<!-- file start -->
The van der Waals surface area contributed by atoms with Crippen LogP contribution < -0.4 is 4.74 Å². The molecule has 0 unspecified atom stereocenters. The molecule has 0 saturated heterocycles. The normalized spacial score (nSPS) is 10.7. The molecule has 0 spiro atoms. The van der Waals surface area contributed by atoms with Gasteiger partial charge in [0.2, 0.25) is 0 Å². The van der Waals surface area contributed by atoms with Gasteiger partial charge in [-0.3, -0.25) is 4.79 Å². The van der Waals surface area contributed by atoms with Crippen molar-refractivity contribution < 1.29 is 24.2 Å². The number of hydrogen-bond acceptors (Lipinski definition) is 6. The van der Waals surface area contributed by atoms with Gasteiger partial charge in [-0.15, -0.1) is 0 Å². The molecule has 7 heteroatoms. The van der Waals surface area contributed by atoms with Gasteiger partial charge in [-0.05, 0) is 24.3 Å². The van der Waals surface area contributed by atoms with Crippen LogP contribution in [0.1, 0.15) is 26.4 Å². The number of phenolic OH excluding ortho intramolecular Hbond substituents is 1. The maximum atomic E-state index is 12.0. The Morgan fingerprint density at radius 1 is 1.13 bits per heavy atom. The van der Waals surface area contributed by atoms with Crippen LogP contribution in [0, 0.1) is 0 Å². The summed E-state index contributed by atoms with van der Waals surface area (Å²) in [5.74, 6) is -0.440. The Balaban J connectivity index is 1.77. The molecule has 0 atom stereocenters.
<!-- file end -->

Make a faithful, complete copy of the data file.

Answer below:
The van der Waals surface area contributed by atoms with Crippen LogP contribution < -0.4 is 4.74 Å². The molecule has 0 unspecified atom stereocenters. The molecule has 0 saturated heterocycles. The normalized spacial score (nSPS) is 10.7. The molecule has 0 spiro atoms. The van der Waals surface area contributed by atoms with Gasteiger partial charge in [0.2, 0.25) is 0 Å². The van der Waals surface area contributed by atoms with Gasteiger partial charge in [-0.3, -0.25) is 4.79 Å². The van der Waals surface area contributed by atoms with Crippen molar-refractivity contribution < 1.29 is 24.2 Å². The number of hydrogen-bond acceptors (Lipinski definition) is 6. The van der Waals surface area contributed by atoms with Gasteiger partial charge in [-0.15, -0.1) is 0 Å². The molecule has 7 heteroatoms. The van der Waals surface area contributed by atoms with Gasteiger partial charge in [-0.05, 0) is 24.3 Å². The van der Waals surface area contributed by atoms with Crippen LogP contribution in [0.1, 0.15) is 26.4 Å². The number of phenolic OH excluding ortho intramolecular Hbond substituents is 1. The maximum atomic E-state index is 12.0. The Morgan fingerprint density at radius 1 is 1.13 bits per heavy atom. The van der Waals surface area contributed by atoms with Crippen LogP contribution in [0, 0.1) is 0 Å². The summed E-state index contributed by atoms with van der Waals surface area (Å²) in [5.74, 6) is -0.440. The Balaban J connectivity index is 1.77. The molecule has 0 atom stereocenters.